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The anxiety-reducing power of gamma-aminobutyric acid (GABA) supplements is widely proclaimed across the Web. One site declares that GABA (which is synthesized naturally in the brain) “is a powerful tool if you’re looking to gain control over your sleep, stress, or mood” and then goes on to push GABA supplements as if their effectiveness were obvious.

But according to neurologist David Perlmutter, MD, an expert on the relationship between the brain and nutrition, we actually don’t know if these supplements help, because human studies have been inconclusive.

We do know that naturally occur­ring GABA acts as an inhibitory neurotransmitter blocking the activity of certain neural pathways in the brain. “And overactivity of certain pathways might be involved in anxiety,” Perlmutter explains.

Many researchers believe that GABA may regulate anxiety because it seems to work together with anxiety medications. Librium, Valium, and other benzodiazepines attach to the same neuronal receptors (tiny sites on our neurons) as GABA. Theoretically, the meds help GABA reduce neuron activity even further, with a calming result.

So, naturally occurring GABA may well be nature’s tranquilizer. “But what we don’t know, because it hasn’t been demonstrated, is whether having higher levels of GABA — via supplements — would slow down activity in those neural pathways more,” Perlmutter says.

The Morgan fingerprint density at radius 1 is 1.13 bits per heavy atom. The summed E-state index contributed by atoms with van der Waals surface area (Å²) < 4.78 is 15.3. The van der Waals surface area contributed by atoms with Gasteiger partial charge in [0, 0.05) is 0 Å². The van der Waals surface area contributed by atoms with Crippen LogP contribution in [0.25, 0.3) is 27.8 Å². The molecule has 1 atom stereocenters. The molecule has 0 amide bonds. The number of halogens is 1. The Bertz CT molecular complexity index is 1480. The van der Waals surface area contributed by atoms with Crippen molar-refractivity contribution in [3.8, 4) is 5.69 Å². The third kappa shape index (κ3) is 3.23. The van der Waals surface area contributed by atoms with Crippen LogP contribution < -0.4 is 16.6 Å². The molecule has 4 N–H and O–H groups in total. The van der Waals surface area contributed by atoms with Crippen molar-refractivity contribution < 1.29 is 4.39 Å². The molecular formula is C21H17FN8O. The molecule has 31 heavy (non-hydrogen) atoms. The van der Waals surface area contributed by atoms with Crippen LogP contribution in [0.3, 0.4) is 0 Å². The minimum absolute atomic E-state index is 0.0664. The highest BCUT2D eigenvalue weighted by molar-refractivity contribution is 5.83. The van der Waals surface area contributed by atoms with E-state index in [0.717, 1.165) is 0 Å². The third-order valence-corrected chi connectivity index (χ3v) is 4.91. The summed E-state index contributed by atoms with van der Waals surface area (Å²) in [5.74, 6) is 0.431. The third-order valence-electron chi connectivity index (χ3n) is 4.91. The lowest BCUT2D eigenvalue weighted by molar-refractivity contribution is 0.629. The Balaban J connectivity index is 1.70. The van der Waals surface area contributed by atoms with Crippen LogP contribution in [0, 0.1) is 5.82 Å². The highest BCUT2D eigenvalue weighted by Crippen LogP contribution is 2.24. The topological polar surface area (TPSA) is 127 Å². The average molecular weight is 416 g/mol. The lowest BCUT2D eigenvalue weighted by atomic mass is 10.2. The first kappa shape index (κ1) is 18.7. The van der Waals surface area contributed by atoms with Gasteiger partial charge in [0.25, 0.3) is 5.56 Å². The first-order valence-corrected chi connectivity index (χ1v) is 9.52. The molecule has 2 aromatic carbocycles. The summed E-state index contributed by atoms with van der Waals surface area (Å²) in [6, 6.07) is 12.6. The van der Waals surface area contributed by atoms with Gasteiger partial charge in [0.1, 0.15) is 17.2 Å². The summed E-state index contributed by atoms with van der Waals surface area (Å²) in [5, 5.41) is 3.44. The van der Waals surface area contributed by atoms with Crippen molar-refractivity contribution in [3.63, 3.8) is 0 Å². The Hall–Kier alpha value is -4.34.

And there’s a bigger problem. We also don’t know whether GABA taken orally and passed into the bloodstream can actually reach the brain through the blood-brain barrier. This dense network of cells in the blood vessels of the nervous system protects the brain by allowing oxygen, water, and other beneficial elements (think anesthetic drugs) in while keeping bacteria and other harmful blood-borne substances out.

“If GABA supplements work to reduce anxiety in specific cases, we’re probably talking about a placebo effect — and, of course, there’s nothing wrong with that,” Perlmutter explains. “I’m all for supplements when they can be shown to work as a powerful adjunct to treatment. But there’s very little data to make us think that we could use GABA supplements to treat anxiety or depression.”

Perlmutter points to other supplements as alternatives: “Valerian has widespread recognition in helping to reduce anxiety. And magnesium supplements have shown very good results against anxiety, too, especially in people with low magnesium levels.”

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Looking to enhance the mental health of a loved one — or yourself?
We’ve curated a range of articles to help you support your mental health needs here.

This originally appeared as “Do GABA Supplements Help With Anxiety?” in the May 2019 print issue of Experience Life.

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